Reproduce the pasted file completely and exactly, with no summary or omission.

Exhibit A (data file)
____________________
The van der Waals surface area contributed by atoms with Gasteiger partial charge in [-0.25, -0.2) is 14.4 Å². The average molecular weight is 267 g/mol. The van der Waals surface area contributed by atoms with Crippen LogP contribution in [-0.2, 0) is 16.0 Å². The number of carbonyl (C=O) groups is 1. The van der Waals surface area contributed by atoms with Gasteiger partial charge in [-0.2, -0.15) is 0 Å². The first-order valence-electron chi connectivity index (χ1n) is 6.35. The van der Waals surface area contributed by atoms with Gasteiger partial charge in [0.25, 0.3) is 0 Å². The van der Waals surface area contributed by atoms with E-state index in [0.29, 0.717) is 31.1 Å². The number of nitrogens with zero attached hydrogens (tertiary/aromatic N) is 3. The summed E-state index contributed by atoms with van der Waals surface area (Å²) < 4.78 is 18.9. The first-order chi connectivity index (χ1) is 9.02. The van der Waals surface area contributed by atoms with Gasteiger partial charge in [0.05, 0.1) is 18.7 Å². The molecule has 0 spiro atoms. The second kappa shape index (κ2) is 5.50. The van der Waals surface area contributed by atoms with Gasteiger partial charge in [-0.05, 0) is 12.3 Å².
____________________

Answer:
The van der Waals surface area contributed by atoms with Gasteiger partial charge in [-0.25, -0.2) is 14.4 Å². The average molecular weight is 267 g/mol. The van der Waals surface area contributed by atoms with Crippen LogP contribution in [-0.2, 0) is 16.0 Å². The number of carbonyl (C=O) groups is 1. The van der Waals surface area contributed by atoms with Gasteiger partial charge in [-0.2, -0.15) is 0 Å². The first-order valence-electron chi connectivity index (χ1n) is 6.35. The van der Waals surface area contributed by atoms with Gasteiger partial charge in [0.25, 0.3) is 0 Å². The van der Waals surface area contributed by atoms with E-state index in [0.29, 0.717) is 31.1 Å². The number of nitrogens with zero attached hydrogens (tertiary/aromatic N) is 3. The summed E-state index contributed by atoms with van der Waals surface area (Å²) < 4.78 is 18.9. The first-order chi connectivity index (χ1) is 9.02. The van der Waals surface area contributed by atoms with Gasteiger partial charge in [0.05, 0.1) is 18.7 Å². The molecule has 0 spiro atoms. The second kappa shape index (κ2) is 5.50. The van der Waals surface area contributed by atoms with Gasteiger partial charge in [-0.05, 0) is 12.3 Å².